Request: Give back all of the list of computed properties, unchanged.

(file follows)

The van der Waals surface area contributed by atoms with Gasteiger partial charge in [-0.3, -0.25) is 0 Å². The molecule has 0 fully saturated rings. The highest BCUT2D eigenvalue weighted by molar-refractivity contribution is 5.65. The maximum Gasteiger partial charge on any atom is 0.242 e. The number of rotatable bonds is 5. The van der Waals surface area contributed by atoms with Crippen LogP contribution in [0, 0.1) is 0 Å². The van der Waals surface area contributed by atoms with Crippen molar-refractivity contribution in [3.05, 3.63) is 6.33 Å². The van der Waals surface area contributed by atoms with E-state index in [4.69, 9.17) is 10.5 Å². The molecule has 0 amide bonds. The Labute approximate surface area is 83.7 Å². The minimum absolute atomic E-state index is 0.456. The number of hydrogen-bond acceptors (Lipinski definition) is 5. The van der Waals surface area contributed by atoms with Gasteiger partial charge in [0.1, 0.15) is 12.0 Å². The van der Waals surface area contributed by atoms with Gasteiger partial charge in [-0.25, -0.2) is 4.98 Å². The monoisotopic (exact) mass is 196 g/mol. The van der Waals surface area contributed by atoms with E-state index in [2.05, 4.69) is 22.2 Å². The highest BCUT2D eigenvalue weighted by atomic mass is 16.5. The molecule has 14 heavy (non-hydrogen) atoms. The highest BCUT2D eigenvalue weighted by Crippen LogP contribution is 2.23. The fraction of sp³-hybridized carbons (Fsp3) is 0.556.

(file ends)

The van der Waals surface area contributed by atoms with Gasteiger partial charge in [-0.3, -0.25) is 0 Å². The molecule has 0 fully saturated rings. The highest BCUT2D eigenvalue weighted by molar-refractivity contribution is 5.65. The maximum Gasteiger partial charge on any atom is 0.242 e. The number of rotatable bonds is 5. The van der Waals surface area contributed by atoms with Crippen LogP contribution in [0, 0.1) is 0 Å². The van der Waals surface area contributed by atoms with Crippen molar-refractivity contribution in [3.05, 3.63) is 6.33 Å². The van der Waals surface area contributed by atoms with E-state index in [4.69, 9.17) is 10.5 Å². The molecule has 0 amide bonds. The Labute approximate surface area is 83.7 Å². The minimum absolute atomic E-state index is 0.456. The number of hydrogen-bond acceptors (Lipinski definition) is 5. The van der Waals surface area contributed by atoms with Gasteiger partial charge in [0.1, 0.15) is 12.0 Å². The van der Waals surface area contributed by atoms with Gasteiger partial charge in [-0.25, -0.2) is 4.98 Å². The monoisotopic (exact) mass is 196 g/mol. The van der Waals surface area contributed by atoms with E-state index in [2.05, 4.69) is 22.2 Å². The highest BCUT2D eigenvalue weighted by atomic mass is 16.5. The molecule has 14 heavy (non-hydrogen) atoms. The highest BCUT2D eigenvalue weighted by Crippen LogP contribution is 2.23. The fraction of sp³-hybridized carbons (Fsp3) is 0.556.